From 1979 to 2003, more than 8,000 people died from exposure to excessive heat in the United States, according to the Centers for Disease Control and Prevention. More people died from heat during that period than from hurricanes, lightning, tornadoes, floods, and earthquakes combined.
People who are in good shape deal better with the heat, because they sweat sooner and more and they have better blood flow to the skin. But even if you’re healthy and fit, exercising in the heat can push you over the edge.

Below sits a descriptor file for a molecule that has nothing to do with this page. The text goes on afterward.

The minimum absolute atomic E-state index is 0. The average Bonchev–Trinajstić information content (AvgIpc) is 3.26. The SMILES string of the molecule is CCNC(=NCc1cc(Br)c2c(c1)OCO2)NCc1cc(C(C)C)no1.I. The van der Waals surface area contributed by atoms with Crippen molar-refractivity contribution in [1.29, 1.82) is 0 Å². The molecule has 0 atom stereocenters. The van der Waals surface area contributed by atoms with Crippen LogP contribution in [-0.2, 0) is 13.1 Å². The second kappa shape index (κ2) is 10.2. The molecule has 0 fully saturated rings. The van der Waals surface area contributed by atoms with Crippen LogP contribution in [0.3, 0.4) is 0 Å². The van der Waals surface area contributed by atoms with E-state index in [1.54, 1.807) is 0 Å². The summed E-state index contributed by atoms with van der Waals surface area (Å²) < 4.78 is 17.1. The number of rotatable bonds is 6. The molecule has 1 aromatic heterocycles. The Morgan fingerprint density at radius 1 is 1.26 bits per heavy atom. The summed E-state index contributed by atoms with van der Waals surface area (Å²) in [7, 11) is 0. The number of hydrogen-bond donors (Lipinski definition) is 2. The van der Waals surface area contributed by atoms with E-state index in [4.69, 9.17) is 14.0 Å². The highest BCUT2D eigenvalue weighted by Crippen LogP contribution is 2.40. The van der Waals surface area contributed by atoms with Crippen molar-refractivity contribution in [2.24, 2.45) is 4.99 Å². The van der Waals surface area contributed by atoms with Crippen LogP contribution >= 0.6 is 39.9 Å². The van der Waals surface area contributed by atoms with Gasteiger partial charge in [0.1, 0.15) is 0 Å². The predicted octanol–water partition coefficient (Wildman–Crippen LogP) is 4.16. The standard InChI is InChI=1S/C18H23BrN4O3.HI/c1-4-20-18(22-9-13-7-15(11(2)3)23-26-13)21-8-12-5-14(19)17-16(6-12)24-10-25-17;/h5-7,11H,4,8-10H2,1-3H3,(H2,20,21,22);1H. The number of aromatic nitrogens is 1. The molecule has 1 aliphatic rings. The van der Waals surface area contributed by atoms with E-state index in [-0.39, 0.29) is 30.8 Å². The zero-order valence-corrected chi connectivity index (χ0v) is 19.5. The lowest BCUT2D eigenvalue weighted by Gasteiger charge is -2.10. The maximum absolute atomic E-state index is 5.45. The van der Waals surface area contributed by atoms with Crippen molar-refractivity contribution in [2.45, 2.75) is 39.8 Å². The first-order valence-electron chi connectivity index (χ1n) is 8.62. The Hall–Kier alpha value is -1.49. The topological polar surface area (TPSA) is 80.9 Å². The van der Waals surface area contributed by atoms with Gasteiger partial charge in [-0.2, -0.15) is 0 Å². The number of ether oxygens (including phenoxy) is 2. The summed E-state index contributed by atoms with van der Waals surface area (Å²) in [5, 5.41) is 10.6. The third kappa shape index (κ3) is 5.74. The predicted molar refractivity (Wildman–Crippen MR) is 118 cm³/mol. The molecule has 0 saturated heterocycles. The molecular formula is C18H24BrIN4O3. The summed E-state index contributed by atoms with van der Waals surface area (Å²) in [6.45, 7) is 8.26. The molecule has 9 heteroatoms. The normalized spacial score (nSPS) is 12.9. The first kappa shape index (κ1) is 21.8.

Experts recommend drinking plenty of fluids and exercising indoors on the hottest days. Hit the trails or pound the pavement at the coolest time of day, usually in the early morning. And watch for your area’s heat index, which combines temperatures with humidity levels to give a more accurate idea of how your body will respond to the day’s conditions.